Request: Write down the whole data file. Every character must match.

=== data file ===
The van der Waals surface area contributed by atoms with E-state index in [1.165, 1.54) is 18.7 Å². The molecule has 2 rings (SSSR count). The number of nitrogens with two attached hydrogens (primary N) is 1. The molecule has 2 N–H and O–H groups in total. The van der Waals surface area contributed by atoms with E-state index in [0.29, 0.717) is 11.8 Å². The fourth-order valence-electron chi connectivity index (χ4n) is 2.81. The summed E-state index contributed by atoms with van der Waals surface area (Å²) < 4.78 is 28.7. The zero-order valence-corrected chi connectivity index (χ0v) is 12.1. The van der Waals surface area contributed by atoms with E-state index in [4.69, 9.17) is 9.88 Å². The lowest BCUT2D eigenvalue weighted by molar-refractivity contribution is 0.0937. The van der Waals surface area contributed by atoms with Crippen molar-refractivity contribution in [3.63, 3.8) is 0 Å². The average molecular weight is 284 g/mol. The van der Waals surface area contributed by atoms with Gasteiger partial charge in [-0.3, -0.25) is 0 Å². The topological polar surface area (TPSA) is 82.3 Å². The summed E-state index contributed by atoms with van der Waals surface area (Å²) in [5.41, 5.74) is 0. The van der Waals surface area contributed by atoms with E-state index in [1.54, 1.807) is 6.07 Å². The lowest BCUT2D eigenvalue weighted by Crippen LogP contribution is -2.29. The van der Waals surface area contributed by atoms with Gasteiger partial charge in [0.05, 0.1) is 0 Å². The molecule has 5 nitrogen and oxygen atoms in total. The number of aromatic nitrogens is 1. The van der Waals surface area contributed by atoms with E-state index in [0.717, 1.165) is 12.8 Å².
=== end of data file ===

The van der Waals surface area contributed by atoms with E-state index in [1.165, 1.54) is 18.7 Å². The molecule has 2 rings (SSSR count). The number of nitrogens with two attached hydrogens (primary N) is 1. The molecule has 2 N–H and O–H groups in total. The van der Waals surface area contributed by atoms with E-state index in [0.29, 0.717) is 11.8 Å². The fourth-order valence-electron chi connectivity index (χ4n) is 2.81. The summed E-state index contributed by atoms with van der Waals surface area (Å²) < 4.78 is 28.7. The zero-order valence-corrected chi connectivity index (χ0v) is 12.1. The van der Waals surface area contributed by atoms with E-state index in [4.69, 9.17) is 9.88 Å². The lowest BCUT2D eigenvalue weighted by molar-refractivity contribution is 0.0937. The van der Waals surface area contributed by atoms with Crippen molar-refractivity contribution in [3.63, 3.8) is 0 Å². The average molecular weight is 284 g/mol. The van der Waals surface area contributed by atoms with Gasteiger partial charge in [-0.3, -0.25) is 0 Å². The topological polar surface area (TPSA) is 82.3 Å². The summed E-state index contributed by atoms with van der Waals surface area (Å²) in [5.41, 5.74) is 0. The van der Waals surface area contributed by atoms with E-state index in [1.54, 1.807) is 6.07 Å². The lowest BCUT2D eigenvalue weighted by Crippen LogP contribution is -2.29. The van der Waals surface area contributed by atoms with Gasteiger partial charge in [0.05, 0.1) is 0 Å². The molecule has 5 nitrogen and oxygen atoms in total. The number of aromatic nitrogens is 1. The van der Waals surface area contributed by atoms with E-state index in [0.717, 1.165) is 12.8 Å².